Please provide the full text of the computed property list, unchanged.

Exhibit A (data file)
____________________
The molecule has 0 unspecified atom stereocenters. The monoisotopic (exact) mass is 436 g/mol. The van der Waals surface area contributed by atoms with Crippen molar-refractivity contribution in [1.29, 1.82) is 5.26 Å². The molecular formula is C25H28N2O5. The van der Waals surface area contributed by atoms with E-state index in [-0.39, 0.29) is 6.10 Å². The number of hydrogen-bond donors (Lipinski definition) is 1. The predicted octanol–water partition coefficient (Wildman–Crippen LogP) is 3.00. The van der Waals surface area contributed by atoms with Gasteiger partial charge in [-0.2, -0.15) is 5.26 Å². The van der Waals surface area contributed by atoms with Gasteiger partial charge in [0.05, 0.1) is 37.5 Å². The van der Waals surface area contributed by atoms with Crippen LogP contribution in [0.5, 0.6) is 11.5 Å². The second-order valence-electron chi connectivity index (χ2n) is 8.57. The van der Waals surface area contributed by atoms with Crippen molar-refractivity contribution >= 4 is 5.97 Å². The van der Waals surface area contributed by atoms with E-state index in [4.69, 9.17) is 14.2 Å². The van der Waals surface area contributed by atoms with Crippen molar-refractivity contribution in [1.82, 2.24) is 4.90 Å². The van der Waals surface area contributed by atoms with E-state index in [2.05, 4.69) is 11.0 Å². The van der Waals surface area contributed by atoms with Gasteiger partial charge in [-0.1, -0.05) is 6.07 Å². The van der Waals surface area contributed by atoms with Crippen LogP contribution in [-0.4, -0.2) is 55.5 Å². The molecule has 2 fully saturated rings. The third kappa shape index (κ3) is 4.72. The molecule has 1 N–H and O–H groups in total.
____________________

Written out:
The molecule has 0 unspecified atom stereocenters. The monoisotopic (exact) mass is 436 g/mol. The van der Waals surface area contributed by atoms with Crippen molar-refractivity contribution in [1.29, 1.82) is 5.26 Å². The molecular formula is C25H28N2O5. The van der Waals surface area contributed by atoms with E-state index in [-0.39, 0.29) is 6.10 Å². The number of hydrogen-bond donors (Lipinski definition) is 1. The predicted octanol–water partition coefficient (Wildman–Crippen LogP) is 3.00. The van der Waals surface area contributed by atoms with Gasteiger partial charge in [-0.2, -0.15) is 5.26 Å². The van der Waals surface area contributed by atoms with Gasteiger partial charge in [0.05, 0.1) is 37.5 Å². The van der Waals surface area contributed by atoms with Crippen LogP contribution in [0.5, 0.6) is 11.5 Å². The second-order valence-electron chi connectivity index (χ2n) is 8.57. The van der Waals surface area contributed by atoms with Crippen molar-refractivity contribution >= 4 is 5.97 Å². The van der Waals surface area contributed by atoms with E-state index in [4.69, 9.17) is 14.2 Å². The van der Waals surface area contributed by atoms with Crippen molar-refractivity contribution in [1.82, 2.24) is 4.90 Å². The van der Waals surface area contributed by atoms with E-state index in [2.05, 4.69) is 11.0 Å². The van der Waals surface area contributed by atoms with Gasteiger partial charge in [-0.1, -0.05) is 6.07 Å². The van der Waals surface area contributed by atoms with Crippen LogP contribution in [-0.4, -0.2) is 55.5 Å². The molecule has 2 fully saturated rings. The third kappa shape index (κ3) is 4.72. The molecule has 1 N–H and O–H groups in total.